NEW YORK — Wellfare is creating a food pantry fit for the 21st century.

The nonprofit delivers healthy products directly to food insecure households in Brooklyn’s Bushwick neighborhood. Co-founders Eva Kerner and Cole Riley created the subscription box service after launching Founders Give, a program that collected and distributed products to hospitals in New York during the height of the COVID-19 pandemic.

Now, they’re aiming to tackle larger issues around food waste and food insecurity. Approximately 40% of the US food supply is wasted each year while 54 million Americans are food-insecure, an issue that typically has been attacked through brick-and-mortar, capital-intensive food pantries.

“The problem is that for people to get the food they need on the table, it comes at a much higher cost than it should,” Ms. Kerner said. “They’re standing in line for hours at a time with no guarantee of actually getting food, and the food that they do get often is not providing the nutrition they’re actually needing.”

With the direct-to-consumer channel taking a larger share of food sales during the pandemic, the pair saw an opportunity to apply learnings from the CPG industry to create a more accessible and seamless food pantry experience.

Eva Kerner and Cole Riley, co-founders of Wellfare“There's a reason why more and more businesses are doing direct-to-consumer,” Mr. Riley said. “It’s clear and easy to understand, the goods are usually higher quality and you get frictionless delivery right to your door.”

Wellfare’s donation network includes more than 300 companies spanning startups like Sound Nutrition and Spudsy to larger companies like Kellogg’s and Hershey. It delivers curated boxes of pantry staples, ready-to-eat snacks and single-serve beverages worth approximately $100 to 1,000 qualified subscribers every two weeks.

The model helps reach more food-insecure households while offering a solution for manufacturers looking to donate product and have a positive social impact.

“We’re talking to brands to understand what they typically do, not only with social impact partnerships where they’re donating market-ready inventory, but also what they’re doing with excess product or product that is close to expiration,” Mr. Riley said. “Some of them have a local partner and are able to donate quite seamlessly. Many others don’t have that type of relationship, so they’re constantly trying to find partners to donate product to.”

Wellfare’s “direct-to-need” model aligns with the innovative ethos behind many of its emerging and specialty brand partners, he added.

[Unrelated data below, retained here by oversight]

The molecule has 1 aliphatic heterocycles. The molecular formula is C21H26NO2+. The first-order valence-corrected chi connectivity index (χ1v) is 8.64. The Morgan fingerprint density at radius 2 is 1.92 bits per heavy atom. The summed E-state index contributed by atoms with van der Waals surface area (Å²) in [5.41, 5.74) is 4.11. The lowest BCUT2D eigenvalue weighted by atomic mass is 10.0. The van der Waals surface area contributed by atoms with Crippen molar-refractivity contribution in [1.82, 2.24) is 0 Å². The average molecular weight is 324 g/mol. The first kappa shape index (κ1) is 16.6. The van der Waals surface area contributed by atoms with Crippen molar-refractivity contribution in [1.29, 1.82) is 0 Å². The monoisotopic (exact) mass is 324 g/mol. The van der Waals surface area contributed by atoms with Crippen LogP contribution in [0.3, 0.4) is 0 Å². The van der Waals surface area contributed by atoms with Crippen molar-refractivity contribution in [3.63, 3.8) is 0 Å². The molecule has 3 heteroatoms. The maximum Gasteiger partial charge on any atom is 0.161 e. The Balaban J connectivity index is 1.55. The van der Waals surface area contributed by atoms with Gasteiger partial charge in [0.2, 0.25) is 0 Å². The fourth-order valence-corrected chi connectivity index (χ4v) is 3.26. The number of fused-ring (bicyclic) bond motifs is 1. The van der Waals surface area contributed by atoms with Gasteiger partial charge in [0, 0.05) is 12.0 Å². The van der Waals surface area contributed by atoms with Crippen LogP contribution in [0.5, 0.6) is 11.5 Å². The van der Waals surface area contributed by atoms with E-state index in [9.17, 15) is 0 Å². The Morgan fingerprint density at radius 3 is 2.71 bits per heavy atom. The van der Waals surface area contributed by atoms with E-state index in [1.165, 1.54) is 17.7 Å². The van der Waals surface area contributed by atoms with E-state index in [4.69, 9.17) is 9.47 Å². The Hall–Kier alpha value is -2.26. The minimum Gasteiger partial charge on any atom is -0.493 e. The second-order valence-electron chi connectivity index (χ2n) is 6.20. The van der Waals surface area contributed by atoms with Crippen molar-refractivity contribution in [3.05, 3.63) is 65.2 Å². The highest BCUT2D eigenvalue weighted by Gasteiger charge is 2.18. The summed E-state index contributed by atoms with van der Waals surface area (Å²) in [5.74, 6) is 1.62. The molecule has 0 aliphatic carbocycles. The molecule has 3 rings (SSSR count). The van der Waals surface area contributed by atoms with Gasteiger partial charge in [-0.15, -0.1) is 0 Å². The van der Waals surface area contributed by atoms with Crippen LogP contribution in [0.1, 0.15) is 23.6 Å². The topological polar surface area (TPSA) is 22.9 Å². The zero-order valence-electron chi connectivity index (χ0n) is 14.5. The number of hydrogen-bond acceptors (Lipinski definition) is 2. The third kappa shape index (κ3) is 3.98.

“Many of the brands we’re partnering with are incredibly innovative with their products and with their experience, and I don’t think they necessarily want to partner with an archaic nonprofit that has been around for 50 or 100 years,” Mr. Riley said. “They’re looking to align with nonprofits who are trying something different.”

While most organizations focus on providing fresh foods, getting healthier packaged products into hungry hands is key to fighting hunger and reducing waste. The majority of food waste occurs at the consumer level, with spoiled produce, dairy and meat accounting for the lion’s share of uneaten food.

“Donating produce or donating hot meals can be a flash in the pan solution,” Ms. Kerner said. “You’re sort of setting yourself up for failure if that food is going to be put in a refrigerator, forgotten about and then tossed out.”

With most healthy packaged foods carrying a price premium, Wellfare is giving subscribers access to products that typically aren’t available to them, she said. It also is helping eliminate the stigma around welfare programs and receiving free food. Subscribers are treated like customers, with the pair regularly listening to feedback and making adjustments in procurement and customer service to improve the overall experience.

“Even though it’s a free box, we’re approaching it like an actual subscription service,” Mr. Riley said. “The whole experience was designed to elevate the problem out of being this reactive give and receive that you typically see with food insecurity.”

Ms. Kerner and Mr. Riley are gearing up to grow Wellfare’s reach in New York this year before expanding into other cities. Eventually, they hope to deliver boxes across the country.

“We believe we can be the national destination for incoming food donations,” Mr. Riley said.